Task switching across the life span : effects of age on general and specific switch costs
Reimers, Stian and Maylor, Elizabeth A.. (2005) Task switching across the life span : effects of age on general and specific switch costs. Development Psychology, Vol.41 (No.4). pp. 661-671. ISSN 0012-1649Full text not available from this repository.
Official URL: http://dx.doi.org/10.1037/0012-1618.104.22.1681
The authors investigated age-related changes in executive control using an Internet-based task-switching experiment with 5,271 participants between the ages of 10 and 66 years. Speeded face categorization was required on the basis of gender (G) or emotion (E) in single task blocks (GGG... and EEE...) or switching blocks (GGEEGGEE...). General switch costs, the difference between switching block and single task block performance, decreased during development and then increased approximately linearly from age 18. In contrast, specific switch costs, the difference between switch trial and nonswitch trial performance in the switching block, were more stable across the same age range. These results demonstrate differential age effects in task-switching performance and provide a fine-grained analysis of switch costs from puberty to retirement.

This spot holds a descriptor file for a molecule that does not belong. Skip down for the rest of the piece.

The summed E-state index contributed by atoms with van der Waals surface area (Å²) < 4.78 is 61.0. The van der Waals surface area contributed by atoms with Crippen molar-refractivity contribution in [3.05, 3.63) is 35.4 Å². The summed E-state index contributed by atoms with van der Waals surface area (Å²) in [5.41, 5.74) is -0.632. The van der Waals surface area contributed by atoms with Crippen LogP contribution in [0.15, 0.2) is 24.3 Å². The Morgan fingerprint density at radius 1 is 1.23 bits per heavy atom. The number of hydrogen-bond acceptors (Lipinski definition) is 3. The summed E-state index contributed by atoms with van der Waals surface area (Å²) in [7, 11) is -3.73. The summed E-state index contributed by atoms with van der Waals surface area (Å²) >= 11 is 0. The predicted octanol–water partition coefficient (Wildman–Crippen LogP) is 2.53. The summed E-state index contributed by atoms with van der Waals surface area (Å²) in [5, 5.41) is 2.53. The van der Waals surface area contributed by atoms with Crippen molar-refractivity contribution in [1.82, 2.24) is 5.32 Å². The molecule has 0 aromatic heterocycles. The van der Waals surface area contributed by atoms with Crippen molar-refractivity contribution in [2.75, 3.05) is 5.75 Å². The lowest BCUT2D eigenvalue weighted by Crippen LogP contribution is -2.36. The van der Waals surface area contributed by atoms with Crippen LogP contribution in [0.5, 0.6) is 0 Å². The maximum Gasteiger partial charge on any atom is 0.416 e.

|Item Type:||Journal Article|
|Subjects:||B Philosophy. Psychology. Religion > BF Psychology|
|Divisions:||Faculty of Science > Psychology|
|Library of Congress Subject Headings (LCSH):||Cognition — Age factors , Face perception, Human information processing -- Age factors , Internet in experimental psychology|
|Journal or Publication Title:||Development Psychology|
|Publisher:||American Psychological Association/Educational Publishing Foundation|
|Number of Pages:||11|
|Page Range:||pp. 661-671|
|Funder:||Economic and Social Research Council (Great Britain) (ESRC)|
|Grant number:||L328253039 (ESRC)|
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